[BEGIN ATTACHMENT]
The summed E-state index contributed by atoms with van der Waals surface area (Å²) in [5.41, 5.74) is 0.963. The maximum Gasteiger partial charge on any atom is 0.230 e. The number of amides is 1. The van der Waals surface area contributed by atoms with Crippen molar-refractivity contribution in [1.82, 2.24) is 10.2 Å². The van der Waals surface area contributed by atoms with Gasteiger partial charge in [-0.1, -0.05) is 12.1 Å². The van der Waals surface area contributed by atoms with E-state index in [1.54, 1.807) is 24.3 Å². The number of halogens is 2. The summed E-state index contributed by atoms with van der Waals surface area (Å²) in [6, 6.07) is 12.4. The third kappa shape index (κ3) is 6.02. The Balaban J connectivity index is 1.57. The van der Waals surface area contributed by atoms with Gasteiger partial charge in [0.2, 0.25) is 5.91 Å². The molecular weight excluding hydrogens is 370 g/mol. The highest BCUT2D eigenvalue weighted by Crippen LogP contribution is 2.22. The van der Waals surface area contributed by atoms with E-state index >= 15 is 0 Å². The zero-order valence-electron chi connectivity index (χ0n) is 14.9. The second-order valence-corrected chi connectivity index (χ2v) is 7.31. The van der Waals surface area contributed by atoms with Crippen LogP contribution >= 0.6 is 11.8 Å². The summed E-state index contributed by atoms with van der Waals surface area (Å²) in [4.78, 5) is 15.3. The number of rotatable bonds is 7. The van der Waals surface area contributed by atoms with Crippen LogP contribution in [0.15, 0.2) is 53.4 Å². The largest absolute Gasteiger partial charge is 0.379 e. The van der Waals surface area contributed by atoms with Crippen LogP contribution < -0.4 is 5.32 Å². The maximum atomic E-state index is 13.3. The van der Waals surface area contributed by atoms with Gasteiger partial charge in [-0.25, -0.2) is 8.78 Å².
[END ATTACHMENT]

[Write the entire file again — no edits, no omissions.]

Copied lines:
The summed E-state index contributed by atoms with van der Waals surface area (Å²) in [5.41, 5.74) is 0.963. The maximum Gasteiger partial charge on any atom is 0.230 e. The number of amides is 1. The van der Waals surface area contributed by atoms with Crippen molar-refractivity contribution in [1.82, 2.24) is 10.2 Å². The van der Waals surface area contributed by atoms with Gasteiger partial charge in [-0.1, -0.05) is 12.1 Å². The van der Waals surface area contributed by atoms with E-state index in [1.54, 1.807) is 24.3 Å². The number of halogens is 2. The summed E-state index contributed by atoms with van der Waals surface area (Å²) in [6, 6.07) is 12.4. The third kappa shape index (κ3) is 6.02. The Balaban J connectivity index is 1.57. The van der Waals surface area contributed by atoms with Gasteiger partial charge in [0.2, 0.25) is 5.91 Å². The molecular weight excluding hydrogens is 370 g/mol. The highest BCUT2D eigenvalue weighted by Crippen LogP contribution is 2.22. The van der Waals surface area contributed by atoms with E-state index >= 15 is 0 Å². The zero-order valence-electron chi connectivity index (χ0n) is 14.9. The second-order valence-corrected chi connectivity index (χ2v) is 7.31. The van der Waals surface area contributed by atoms with Crippen LogP contribution >= 0.6 is 11.8 Å². The summed E-state index contributed by atoms with van der Waals surface area (Å²) in [4.78, 5) is 15.3. The number of rotatable bonds is 7. The van der Waals surface area contributed by atoms with Crippen LogP contribution in [0.15, 0.2) is 53.4 Å². The largest absolute Gasteiger partial charge is 0.379 e. The van der Waals surface area contributed by atoms with Crippen LogP contribution < -0.4 is 5.32 Å². The maximum atomic E-state index is 13.3. The van der Waals surface area contributed by atoms with Gasteiger partial charge in [-0.25, -0.2) is 8.78 Å².